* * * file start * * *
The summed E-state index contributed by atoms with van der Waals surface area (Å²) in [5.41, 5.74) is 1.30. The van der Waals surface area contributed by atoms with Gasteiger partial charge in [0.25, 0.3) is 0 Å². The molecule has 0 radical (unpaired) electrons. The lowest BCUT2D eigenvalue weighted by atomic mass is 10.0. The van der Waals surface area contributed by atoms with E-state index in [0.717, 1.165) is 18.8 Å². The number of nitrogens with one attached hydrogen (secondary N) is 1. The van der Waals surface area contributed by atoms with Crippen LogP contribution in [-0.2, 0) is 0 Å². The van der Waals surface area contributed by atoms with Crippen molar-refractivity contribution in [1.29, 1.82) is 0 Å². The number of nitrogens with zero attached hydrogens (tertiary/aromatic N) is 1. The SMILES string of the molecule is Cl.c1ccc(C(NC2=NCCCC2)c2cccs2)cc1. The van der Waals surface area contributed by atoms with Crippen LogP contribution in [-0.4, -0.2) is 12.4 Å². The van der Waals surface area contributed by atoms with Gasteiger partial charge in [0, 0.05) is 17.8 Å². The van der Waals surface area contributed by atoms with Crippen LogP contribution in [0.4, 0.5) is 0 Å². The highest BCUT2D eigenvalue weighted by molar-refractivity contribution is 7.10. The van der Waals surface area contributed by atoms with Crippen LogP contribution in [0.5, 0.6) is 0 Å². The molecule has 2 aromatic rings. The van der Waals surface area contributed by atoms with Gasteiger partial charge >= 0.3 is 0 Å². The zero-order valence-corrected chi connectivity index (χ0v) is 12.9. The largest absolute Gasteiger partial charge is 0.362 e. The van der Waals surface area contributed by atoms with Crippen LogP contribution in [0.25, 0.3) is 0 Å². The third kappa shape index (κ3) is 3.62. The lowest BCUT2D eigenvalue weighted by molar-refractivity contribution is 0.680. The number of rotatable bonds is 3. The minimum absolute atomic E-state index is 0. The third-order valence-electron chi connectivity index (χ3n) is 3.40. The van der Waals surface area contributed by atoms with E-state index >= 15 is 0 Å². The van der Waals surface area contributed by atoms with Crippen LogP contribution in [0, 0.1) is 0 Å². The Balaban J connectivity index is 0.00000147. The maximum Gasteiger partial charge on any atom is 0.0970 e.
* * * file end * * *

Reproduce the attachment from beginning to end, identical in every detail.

The summed E-state index contributed by atoms with van der Waals surface area (Å²) in [5.41, 5.74) is 1.30. The van der Waals surface area contributed by atoms with Gasteiger partial charge in [0.25, 0.3) is 0 Å². The molecule has 0 radical (unpaired) electrons. The lowest BCUT2D eigenvalue weighted by atomic mass is 10.0. The van der Waals surface area contributed by atoms with E-state index in [0.717, 1.165) is 18.8 Å². The number of nitrogens with one attached hydrogen (secondary N) is 1. The van der Waals surface area contributed by atoms with Crippen LogP contribution in [-0.2, 0) is 0 Å². The van der Waals surface area contributed by atoms with Crippen molar-refractivity contribution in [1.29, 1.82) is 0 Å². The number of nitrogens with zero attached hydrogens (tertiary/aromatic N) is 1. The SMILES string of the molecule is Cl.c1ccc(C(NC2=NCCCC2)c2cccs2)cc1. The van der Waals surface area contributed by atoms with Crippen LogP contribution in [-0.4, -0.2) is 12.4 Å². The van der Waals surface area contributed by atoms with Gasteiger partial charge in [0, 0.05) is 17.8 Å². The van der Waals surface area contributed by atoms with Crippen LogP contribution in [0.4, 0.5) is 0 Å². The highest BCUT2D eigenvalue weighted by molar-refractivity contribution is 7.10. The van der Waals surface area contributed by atoms with Crippen LogP contribution in [0.5, 0.6) is 0 Å². The molecule has 2 aromatic rings. The van der Waals surface area contributed by atoms with Gasteiger partial charge >= 0.3 is 0 Å². The zero-order valence-corrected chi connectivity index (χ0v) is 12.9. The largest absolute Gasteiger partial charge is 0.362 e. The van der Waals surface area contributed by atoms with Crippen LogP contribution in [0.25, 0.3) is 0 Å². The third kappa shape index (κ3) is 3.62. The lowest BCUT2D eigenvalue weighted by molar-refractivity contribution is 0.680. The number of rotatable bonds is 3. The minimum absolute atomic E-state index is 0. The third-order valence-electron chi connectivity index (χ3n) is 3.40. The van der Waals surface area contributed by atoms with E-state index >= 15 is 0 Å². The van der Waals surface area contributed by atoms with Crippen LogP contribution in [0, 0.1) is 0 Å². The Balaban J connectivity index is 0.00000147. The maximum Gasteiger partial charge on any atom is 0.0970 e.